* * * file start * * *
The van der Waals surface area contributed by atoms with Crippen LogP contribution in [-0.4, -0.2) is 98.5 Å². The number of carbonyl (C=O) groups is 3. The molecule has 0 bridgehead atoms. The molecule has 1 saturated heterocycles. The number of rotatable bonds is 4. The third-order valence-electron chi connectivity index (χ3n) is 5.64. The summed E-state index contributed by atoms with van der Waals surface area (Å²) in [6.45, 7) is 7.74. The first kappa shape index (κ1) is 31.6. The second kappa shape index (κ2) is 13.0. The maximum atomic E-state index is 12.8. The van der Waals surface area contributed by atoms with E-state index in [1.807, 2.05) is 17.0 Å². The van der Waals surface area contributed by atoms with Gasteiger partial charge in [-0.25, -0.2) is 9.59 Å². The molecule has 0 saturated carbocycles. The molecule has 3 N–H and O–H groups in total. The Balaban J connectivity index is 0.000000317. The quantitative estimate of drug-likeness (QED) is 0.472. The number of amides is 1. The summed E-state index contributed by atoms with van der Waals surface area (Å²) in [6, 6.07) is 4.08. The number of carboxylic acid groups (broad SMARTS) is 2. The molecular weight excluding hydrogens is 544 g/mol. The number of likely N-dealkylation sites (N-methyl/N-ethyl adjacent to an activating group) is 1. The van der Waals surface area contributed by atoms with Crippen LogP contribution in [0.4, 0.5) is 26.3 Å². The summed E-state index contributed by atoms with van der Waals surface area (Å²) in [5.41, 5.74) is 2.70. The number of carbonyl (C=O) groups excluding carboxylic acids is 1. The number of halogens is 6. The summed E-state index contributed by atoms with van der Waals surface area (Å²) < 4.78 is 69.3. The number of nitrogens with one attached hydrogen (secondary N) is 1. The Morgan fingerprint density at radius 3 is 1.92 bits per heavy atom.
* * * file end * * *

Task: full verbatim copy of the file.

The van der Waals surface area contributed by atoms with Crippen LogP contribution in [-0.4, -0.2) is 98.5 Å². The number of carbonyl (C=O) groups is 3. The molecule has 0 bridgehead atoms. The molecule has 1 saturated heterocycles. The number of rotatable bonds is 4. The third-order valence-electron chi connectivity index (χ3n) is 5.64. The summed E-state index contributed by atoms with van der Waals surface area (Å²) in [6.45, 7) is 7.74. The first kappa shape index (κ1) is 31.6. The second kappa shape index (κ2) is 13.0. The maximum atomic E-state index is 12.8. The van der Waals surface area contributed by atoms with E-state index in [1.807, 2.05) is 17.0 Å². The van der Waals surface area contributed by atoms with Gasteiger partial charge in [-0.25, -0.2) is 9.59 Å². The molecule has 0 saturated carbocycles. The molecule has 3 N–H and O–H groups in total. The Balaban J connectivity index is 0.000000317. The quantitative estimate of drug-likeness (QED) is 0.472. The number of amides is 1. The summed E-state index contributed by atoms with van der Waals surface area (Å²) in [6, 6.07) is 4.08. The number of carboxylic acid groups (broad SMARTS) is 2. The molecular weight excluding hydrogens is 544 g/mol. The number of likely N-dealkylation sites (N-methyl/N-ethyl adjacent to an activating group) is 1. The van der Waals surface area contributed by atoms with Crippen LogP contribution in [0.4, 0.5) is 26.3 Å². The summed E-state index contributed by atoms with van der Waals surface area (Å²) in [5.41, 5.74) is 2.70. The number of carbonyl (C=O) groups excluding carboxylic acids is 1. The number of halogens is 6. The summed E-state index contributed by atoms with van der Waals surface area (Å²) < 4.78 is 69.3. The number of nitrogens with one attached hydrogen (secondary N) is 1. The Morgan fingerprint density at radius 3 is 1.92 bits per heavy atom.